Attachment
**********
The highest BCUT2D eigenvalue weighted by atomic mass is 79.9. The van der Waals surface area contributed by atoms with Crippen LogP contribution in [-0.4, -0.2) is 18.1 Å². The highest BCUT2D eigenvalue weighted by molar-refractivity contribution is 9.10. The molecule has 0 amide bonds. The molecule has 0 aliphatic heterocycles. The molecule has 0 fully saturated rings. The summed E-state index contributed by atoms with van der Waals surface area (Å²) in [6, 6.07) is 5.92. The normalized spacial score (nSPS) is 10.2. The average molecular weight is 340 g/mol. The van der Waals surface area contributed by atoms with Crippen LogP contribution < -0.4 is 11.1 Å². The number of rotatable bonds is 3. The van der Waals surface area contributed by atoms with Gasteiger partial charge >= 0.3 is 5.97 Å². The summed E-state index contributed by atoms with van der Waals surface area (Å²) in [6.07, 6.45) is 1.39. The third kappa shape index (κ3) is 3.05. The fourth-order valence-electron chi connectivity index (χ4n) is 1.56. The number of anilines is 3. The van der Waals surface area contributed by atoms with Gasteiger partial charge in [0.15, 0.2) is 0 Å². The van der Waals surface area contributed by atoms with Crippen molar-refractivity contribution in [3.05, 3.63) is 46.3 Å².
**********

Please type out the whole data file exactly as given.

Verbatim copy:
The highest BCUT2D eigenvalue weighted by atomic mass is 79.9. The van der Waals surface area contributed by atoms with Crippen LogP contribution in [-0.4, -0.2) is 18.1 Å². The highest BCUT2D eigenvalue weighted by molar-refractivity contribution is 9.10. The molecule has 0 amide bonds. The molecule has 0 aliphatic heterocycles. The molecule has 0 fully saturated rings. The summed E-state index contributed by atoms with van der Waals surface area (Å²) in [6, 6.07) is 5.92. The normalized spacial score (nSPS) is 10.2. The average molecular weight is 340 g/mol. The van der Waals surface area contributed by atoms with Crippen LogP contribution < -0.4 is 11.1 Å². The number of rotatable bonds is 3. The van der Waals surface area contributed by atoms with Gasteiger partial charge >= 0.3 is 5.97 Å². The summed E-state index contributed by atoms with van der Waals surface area (Å²) in [6.07, 6.45) is 1.39. The third kappa shape index (κ3) is 3.05. The fourth-order valence-electron chi connectivity index (χ4n) is 1.56. The number of anilines is 3. The van der Waals surface area contributed by atoms with Gasteiger partial charge in [0.15, 0.2) is 0 Å². The van der Waals surface area contributed by atoms with Crippen molar-refractivity contribution in [3.05, 3.63) is 46.3 Å².